“You sound just like her, you know.” Skylar wrinkled her nose and stuck out her tongue.
“Just like whom?”
“Who do you think?”
Skylar was right. She did sound just like their mother. Judgmental, inflexible, overly concerned with appearances. And that was the last thing Delaney wanted.
She dragged a hand through her hair. “This is horrible! How can I stop from becoming like her?”
“Do the most outrageous thing you can think to do. Kidnap Evan from his office, take him to the woods, and have your way with him. I triple dog dare you.”
“Fine,” Delaney said. “If that’s what it takes to prove to you I’m not like Mother, I’ll do it.”
Skylar snorted. “Seeing is believing, pipsqueak.”
Following that snarky comment, Delaney woke up.
Detective Dominic Vinetti watched Dr. Evan Van Zandt stride into the exam room, frowning at the chart in his hand and shaking his head. A bullet of dread ricocheted through the ventricles of Nick’s heart at the serious expression on the other man’s face.
“I’ve received the results of your follow-up tests,” Van Zandt said, “and I’m sorry, Nick, but the outcome isn’t as favorable as we had hoped.”
Sweat broke across Nick’s brow. He fisted his hands and swallowed hard. In this stupid paper gown he was nearly naked and felt too damn exposed. He scowled past his anxiety and mouthed toughly, “Whaddya mean?”
“It’s been eight weeks since the injury and while your leg is improved, you’re still healing at a much slower rate than I anticipated. I’m afraid I can’t yet allow you to return to work.”
Fear swamped him. Anxiety soup. Followed on its heels by a thick, rolling wave of despair. Son of a bitch. He could not spend one more hour watching bad television. Could not play one more video game or surf the net one more time or he’d lose his frickin’ mind.
“I gotta go back to work, Doc. I’ll take a desk job. Sit on my butt, no chasing suspects. I promise.” He held up his palm as if he were taking an oath on the witness stand.
Van Zandt fidgeted with his tie, then flipped up the tail of his lab coat and took a seat on the rolling stool. He had the butter-soft face of a man who’d lived an easy life. “I can’t in good conscience sign the release form.”
Nick pressed his palms together, supplicating. “I’m going nuts, here. Please don’t make me beg.”
“Have you been doing your exercises?”
“Regular as a nun to mass.”
Van Zandt threw back his head and brayed loudly at Nick’s comment. “Well, at least you still have your sense of humor.”
Irritation dug into Nick’s gut. The guy laughed like a freaking barnyard donkey. “Yeah, lucky me. Ha, ha.”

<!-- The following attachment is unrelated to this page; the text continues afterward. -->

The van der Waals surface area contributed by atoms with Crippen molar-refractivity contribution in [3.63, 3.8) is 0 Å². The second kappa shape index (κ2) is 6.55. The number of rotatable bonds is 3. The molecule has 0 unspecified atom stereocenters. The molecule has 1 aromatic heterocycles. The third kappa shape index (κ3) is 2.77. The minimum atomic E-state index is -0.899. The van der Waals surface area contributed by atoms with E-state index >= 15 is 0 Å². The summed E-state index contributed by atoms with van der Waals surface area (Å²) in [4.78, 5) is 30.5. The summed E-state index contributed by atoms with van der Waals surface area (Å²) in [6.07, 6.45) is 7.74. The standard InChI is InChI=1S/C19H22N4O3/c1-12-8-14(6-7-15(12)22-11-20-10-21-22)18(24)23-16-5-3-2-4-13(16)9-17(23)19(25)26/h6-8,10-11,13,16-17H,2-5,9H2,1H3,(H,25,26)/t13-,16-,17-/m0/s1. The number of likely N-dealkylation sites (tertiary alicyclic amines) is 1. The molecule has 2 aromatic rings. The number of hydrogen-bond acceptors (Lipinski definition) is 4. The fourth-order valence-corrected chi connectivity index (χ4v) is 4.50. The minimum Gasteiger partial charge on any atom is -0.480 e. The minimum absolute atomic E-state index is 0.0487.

“Have you been taking your antibiotics?” Van Zandt asked.
“Morning, noon, and night.”
“What about the pain pills?”
“Not so much.”
“When was the last time you took one?”
“I never got the prescription filled when I left the hospital,” he admitted.
Nick shook his head.
“There’s no need to be macho. If you’re hurting, take the Vicodin. Pain inhibits healing.”
“Pills make me feel dulled.”
“Take them anyway.”
“I’ve seen a lot of people get addicted to those things.”
“You’re too strong-minded to get addicted.”
“You have no idea how bored I am.”
“Let’s listen to your lungs.” Van Zandt took a stethoscope out of his pocket. He placed the earpieces in his ears and pressed the bell of the stethoscope against Nick’s back. The damn thing felt as if he’d just pulled it out of the freezer. “Deep breath.”
“Have you been eating a healthy diet?”
“I have a slice of pizza now and again, but otherwise I’m doing the whole rabbit food thing and staying away from beer like you said the last time I was here.”
“Good, good.” Van Zandt nodded.
“Why am I not healing? You really think it’s just because I haven’t been taking the pain pills?”
“Could be. How’s your stress level?”
“I told you, I’m going stir-crazy with nothing to do.”
“Anything else going on?” Van Zandt finished listening to his lungs and came around the examination table to lay the stethoscope against Nick’s heart.
“You mean beside the fact my grandfather died two days after I got wounded on the job? And my income has been cut by a third while I’m on disability? And oh, yes, my ex-wife, who left me on our honeymoon last year, just sent me a wedding invitation. Guess what? She’s three months pregnant, marrying a famous stand-up comedian, and moving to Martha’s Vineyard.”
Nick didn’t like discussing his private business, especially that bit about Amber, but he was playing the sympathy card, hoping Van Zandt would feel sorry enough for him that he’d sign that release form.
“Really?” Van Zandt looked surprised and dropped his stethoscope back into the pocket of his lab coat.
“Yeah, my life’s a regular soap opera. You’ve heard it on TV, maybe read it in the tabloids. I’m the schmuck who got cuckolded by Gary Feldstein.” It occurred to Nick that he felt as empty inside as those new plastic specimen cups lining the shelf over the sink.
He’d closed himself off emotionally and he was dead numb. Talking about it was like poking your arm with a needle after it had been submerged in ice-cold water for a long time—you’d already lost all the feeling, it was the perfect time for more pain, before the arm woke up and started throbbing like hell.
“Ouch,” Van Zandt said.
“Tell me about it. See why I have to get back to work? My mind’s a mess. I need the distraction.”